On Death and Dogs

dog

It happened so quickly in the dark—a sudden image in my headlights of something, an animal maybe, it could have been a goat or a sheep—and before I could react I felt the sickening thud. I had been driving in the high desert at night, west of Yucca Valley, having set my cruise control to a comfortable 60 for the two-lane rural road, trying to be careful. And now this.

When the car came to a stop I turned around to look for what I had hit. In the headlights I saw two guys at the side of the road, huddled over something. I stopped.

They didn’t say anything when I approached them, since there was nothing to be said. Their flashlights illumined the dying body of a dog. It was an old German Shepherd.

“I’m so sorry,” I said, explaining that I was the one who had hit the dog, and they nodded, apparently not surprised since it had wandered off before. They assured me that I was not at fault. I offered to take it to the vet, but we examined the body. There was a bad head wound. Nothing to be done. I gave the guys some money, my contribution if they decided to take it to the vet anyway, which I knew they wouldn’t do, but I wanted to do something. All I could do was to look down at that old German Shepherd body, oozing life.

She reminded me of our own German Shepherd, Rajah, a dog that we had years ago. He was a wonderful dog, a dog of dogs. When we found him and took him in, we were uncertain whether Brandenburg, our Cocker-Retriever mix would allow such a huge and fierce-looking rival into the house. But Rajah knew how to be deferential when needed, and how to be protective when required. He used to guard Sucheng like a sentinel, showing his ferocious teeth if anyone seemed to threaten her in the least. But in affectionate moments, he could be such a lamb.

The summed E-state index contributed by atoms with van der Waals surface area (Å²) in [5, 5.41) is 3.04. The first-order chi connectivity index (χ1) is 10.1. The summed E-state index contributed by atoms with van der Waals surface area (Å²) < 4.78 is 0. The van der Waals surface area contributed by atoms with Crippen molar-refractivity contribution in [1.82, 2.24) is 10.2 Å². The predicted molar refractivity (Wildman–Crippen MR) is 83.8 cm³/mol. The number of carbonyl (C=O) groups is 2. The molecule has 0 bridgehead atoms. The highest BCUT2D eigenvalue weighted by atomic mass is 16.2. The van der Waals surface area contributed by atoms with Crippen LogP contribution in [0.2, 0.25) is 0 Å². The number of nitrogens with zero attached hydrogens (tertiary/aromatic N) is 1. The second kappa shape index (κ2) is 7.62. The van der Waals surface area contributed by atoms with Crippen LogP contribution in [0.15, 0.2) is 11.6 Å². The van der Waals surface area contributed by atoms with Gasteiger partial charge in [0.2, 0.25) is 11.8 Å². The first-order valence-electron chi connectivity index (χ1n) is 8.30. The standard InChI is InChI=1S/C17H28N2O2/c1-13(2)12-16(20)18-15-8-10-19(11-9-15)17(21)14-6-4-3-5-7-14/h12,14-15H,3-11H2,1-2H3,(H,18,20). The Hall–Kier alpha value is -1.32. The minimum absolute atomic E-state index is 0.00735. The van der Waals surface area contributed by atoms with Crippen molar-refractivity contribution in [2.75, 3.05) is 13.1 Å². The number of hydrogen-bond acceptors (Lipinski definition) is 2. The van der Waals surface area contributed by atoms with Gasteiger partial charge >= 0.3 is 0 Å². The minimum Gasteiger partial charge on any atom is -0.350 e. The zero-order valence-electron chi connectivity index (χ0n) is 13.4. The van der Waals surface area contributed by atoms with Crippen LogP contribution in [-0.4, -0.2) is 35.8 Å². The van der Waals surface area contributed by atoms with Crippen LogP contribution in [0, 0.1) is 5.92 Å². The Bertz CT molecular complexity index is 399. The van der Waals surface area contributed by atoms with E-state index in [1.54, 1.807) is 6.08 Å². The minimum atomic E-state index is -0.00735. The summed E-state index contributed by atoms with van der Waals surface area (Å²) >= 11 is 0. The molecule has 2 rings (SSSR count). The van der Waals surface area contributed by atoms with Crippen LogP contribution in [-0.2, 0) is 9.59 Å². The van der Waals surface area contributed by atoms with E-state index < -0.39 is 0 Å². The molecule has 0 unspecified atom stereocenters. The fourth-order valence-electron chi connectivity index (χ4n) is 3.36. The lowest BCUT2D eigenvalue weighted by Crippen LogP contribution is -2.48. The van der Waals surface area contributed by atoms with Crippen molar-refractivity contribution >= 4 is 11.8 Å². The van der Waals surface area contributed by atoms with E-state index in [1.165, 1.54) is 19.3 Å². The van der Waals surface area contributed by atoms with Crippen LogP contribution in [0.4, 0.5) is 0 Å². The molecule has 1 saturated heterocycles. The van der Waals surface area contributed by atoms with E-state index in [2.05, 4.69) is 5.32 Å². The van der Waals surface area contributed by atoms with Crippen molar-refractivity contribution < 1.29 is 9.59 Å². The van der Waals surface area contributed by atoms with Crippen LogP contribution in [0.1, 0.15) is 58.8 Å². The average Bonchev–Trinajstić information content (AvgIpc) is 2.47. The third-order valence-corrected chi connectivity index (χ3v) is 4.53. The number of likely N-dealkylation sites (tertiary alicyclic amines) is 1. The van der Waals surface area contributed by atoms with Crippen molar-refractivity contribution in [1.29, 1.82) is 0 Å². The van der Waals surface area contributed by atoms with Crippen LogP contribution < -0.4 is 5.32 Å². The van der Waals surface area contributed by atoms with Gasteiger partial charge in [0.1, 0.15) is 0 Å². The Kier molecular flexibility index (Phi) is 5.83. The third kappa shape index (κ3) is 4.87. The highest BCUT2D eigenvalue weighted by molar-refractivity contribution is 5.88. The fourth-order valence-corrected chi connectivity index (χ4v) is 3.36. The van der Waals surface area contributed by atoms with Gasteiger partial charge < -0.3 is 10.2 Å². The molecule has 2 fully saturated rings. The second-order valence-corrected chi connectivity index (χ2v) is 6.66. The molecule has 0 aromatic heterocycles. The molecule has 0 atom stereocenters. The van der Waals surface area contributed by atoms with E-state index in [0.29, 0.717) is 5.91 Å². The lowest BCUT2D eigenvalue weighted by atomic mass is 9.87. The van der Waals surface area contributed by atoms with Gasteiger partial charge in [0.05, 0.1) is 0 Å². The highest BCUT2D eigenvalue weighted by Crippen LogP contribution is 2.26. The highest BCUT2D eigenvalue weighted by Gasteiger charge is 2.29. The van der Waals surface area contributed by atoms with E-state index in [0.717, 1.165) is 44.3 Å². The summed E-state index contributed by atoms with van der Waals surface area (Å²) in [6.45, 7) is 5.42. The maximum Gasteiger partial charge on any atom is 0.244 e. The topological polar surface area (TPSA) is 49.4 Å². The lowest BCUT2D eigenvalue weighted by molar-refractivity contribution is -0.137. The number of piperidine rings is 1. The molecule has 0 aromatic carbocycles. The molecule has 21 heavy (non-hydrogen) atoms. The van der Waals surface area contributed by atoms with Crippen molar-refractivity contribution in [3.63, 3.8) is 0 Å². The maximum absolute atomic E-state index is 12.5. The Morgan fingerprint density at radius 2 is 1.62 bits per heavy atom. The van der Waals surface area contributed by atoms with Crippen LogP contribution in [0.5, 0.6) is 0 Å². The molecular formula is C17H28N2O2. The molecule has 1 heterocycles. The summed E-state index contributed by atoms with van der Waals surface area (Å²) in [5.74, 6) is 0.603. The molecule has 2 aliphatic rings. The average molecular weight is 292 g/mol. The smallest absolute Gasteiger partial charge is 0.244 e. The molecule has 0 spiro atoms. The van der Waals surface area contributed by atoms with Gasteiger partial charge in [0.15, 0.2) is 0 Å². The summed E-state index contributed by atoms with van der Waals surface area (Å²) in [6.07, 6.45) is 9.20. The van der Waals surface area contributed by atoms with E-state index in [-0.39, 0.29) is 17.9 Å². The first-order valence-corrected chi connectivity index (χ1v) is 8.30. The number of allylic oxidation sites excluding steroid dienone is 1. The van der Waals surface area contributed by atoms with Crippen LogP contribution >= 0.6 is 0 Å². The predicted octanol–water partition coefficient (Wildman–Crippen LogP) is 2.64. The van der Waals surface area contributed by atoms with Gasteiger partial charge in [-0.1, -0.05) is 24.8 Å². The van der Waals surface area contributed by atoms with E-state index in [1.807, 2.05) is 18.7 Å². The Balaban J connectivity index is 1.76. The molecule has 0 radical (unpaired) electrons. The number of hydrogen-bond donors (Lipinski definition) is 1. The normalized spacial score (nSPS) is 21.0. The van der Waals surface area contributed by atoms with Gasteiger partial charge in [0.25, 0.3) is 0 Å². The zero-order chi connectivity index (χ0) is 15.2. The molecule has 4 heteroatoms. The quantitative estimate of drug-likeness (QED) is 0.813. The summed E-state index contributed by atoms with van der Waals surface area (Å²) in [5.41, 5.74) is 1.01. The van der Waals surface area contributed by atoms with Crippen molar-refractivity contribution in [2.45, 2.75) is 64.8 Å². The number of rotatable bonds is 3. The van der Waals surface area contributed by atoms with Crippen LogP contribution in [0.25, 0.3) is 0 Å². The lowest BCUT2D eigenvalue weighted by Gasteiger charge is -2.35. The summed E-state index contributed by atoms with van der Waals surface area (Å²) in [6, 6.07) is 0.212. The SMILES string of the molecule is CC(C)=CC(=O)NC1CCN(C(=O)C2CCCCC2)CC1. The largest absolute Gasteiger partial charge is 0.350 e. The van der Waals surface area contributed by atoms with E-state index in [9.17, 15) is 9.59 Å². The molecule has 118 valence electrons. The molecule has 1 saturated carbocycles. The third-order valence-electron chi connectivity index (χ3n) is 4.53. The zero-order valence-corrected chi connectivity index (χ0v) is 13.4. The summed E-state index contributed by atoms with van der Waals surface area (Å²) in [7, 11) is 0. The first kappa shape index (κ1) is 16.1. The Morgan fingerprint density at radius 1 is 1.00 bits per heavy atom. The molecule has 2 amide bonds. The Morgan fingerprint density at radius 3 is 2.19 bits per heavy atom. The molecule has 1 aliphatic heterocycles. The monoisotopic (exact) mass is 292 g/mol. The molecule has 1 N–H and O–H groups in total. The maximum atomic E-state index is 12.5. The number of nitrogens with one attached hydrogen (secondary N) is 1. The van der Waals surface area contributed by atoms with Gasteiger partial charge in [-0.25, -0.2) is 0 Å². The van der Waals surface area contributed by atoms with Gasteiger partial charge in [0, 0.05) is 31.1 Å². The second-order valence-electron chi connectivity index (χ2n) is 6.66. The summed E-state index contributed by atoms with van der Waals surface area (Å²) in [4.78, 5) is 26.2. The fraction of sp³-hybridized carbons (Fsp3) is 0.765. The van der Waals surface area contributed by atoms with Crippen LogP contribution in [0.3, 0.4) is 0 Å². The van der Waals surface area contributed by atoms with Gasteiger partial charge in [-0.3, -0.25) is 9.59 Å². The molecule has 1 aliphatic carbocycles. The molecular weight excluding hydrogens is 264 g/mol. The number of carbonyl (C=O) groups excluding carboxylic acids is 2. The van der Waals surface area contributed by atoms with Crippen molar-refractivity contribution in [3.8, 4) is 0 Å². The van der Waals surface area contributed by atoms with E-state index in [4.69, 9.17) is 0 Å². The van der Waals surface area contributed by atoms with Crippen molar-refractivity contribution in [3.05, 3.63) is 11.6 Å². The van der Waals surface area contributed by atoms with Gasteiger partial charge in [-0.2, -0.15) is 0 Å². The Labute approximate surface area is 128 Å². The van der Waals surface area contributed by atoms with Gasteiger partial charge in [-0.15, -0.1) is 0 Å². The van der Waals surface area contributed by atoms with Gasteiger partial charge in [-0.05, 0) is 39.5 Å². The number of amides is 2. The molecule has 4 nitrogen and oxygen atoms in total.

I miss Rajah. I miss not having a dog in my life.

Years after he was gone we talked about him and about Brandenburg as if they were still alive. It is strange how sometimes death can bring you closer to someone than when they were living.

I feel that way about my brother John, who weeks ago was yanked from us by a tragic airplane accident. Now I think of him all the time, wondering how he would respond to this or that, wanting to share some amusing trivia with him.

I think of my sister Carolyn, who died several years ago of Parkinson’s disease. I still talk to her as if she were here. And I think often of my fallen colleagues, including Bob Bellah and Ninian Smart, and of my parents, and my wife’s parents. It is strange how close we can be to those who are, in a sense, as far away as time and space can be.

And now I think of that poor dog beside the highway tonight. I wonder whether she had a happy life, whether she was coming to her master when she crossed the fateful highway, whether in her old age she could not see the oncoming car.

I think about her, and am close to her, and I don’t even know her name. But once again, in an odd and twisted way, I have a dog.